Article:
The problem with card deck system in B4B is, unsurprisingly, the counter-intuitive implementation: players can only activate one card at the start of each chapter, sometimes at which point the AI Director had already stacked absurdly challenging cards against the player. Players also can’t change card decks once they start an act (not a chapter), which severely limits their adaptability to the Director’s tricks.
As a result, opening levels where players have little to no cards to buff their Cleaners can become nightmarish on higher difficulties, where the Ridden have more health and deal more damage even without the usage of AI Director cards.
All of B4B’s technical hiccups can not take away its superb presentation compared to L4D. It has better overall presentation in superior graphical fidelity, excellent sound design, and good animations.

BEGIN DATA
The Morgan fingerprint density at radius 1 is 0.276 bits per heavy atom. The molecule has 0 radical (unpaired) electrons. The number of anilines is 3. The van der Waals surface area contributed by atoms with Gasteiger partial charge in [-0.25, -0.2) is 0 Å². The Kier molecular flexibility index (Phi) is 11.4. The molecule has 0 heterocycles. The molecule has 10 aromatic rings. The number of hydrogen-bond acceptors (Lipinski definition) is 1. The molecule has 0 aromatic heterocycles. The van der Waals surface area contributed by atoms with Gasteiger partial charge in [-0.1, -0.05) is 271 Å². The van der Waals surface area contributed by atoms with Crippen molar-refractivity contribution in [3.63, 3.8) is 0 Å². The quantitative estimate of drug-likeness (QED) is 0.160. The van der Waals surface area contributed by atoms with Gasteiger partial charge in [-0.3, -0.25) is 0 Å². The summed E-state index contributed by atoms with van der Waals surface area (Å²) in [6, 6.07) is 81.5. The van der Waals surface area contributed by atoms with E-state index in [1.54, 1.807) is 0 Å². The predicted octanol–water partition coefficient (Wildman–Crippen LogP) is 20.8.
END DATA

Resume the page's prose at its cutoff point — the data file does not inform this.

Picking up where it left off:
But at the end of the day, it is hard to ignore B4B’s misfires: the acts are exciting and the presentation is amazing, but many parts of the game need improvement and/or adjustment, especially in the balancing and gameplay department. All in all, a step forward and two steps backward when compared to its now-legendary Valve counterpart.
That being said, B4B is a decent zombie game in its own right, and has the potential to be able to hold a candle to L4D. It may not be as good as its spiritual predecessor right now, but it is a game with potential for greatness, provided TRS has the dedication to iron out the game’s wrinkles.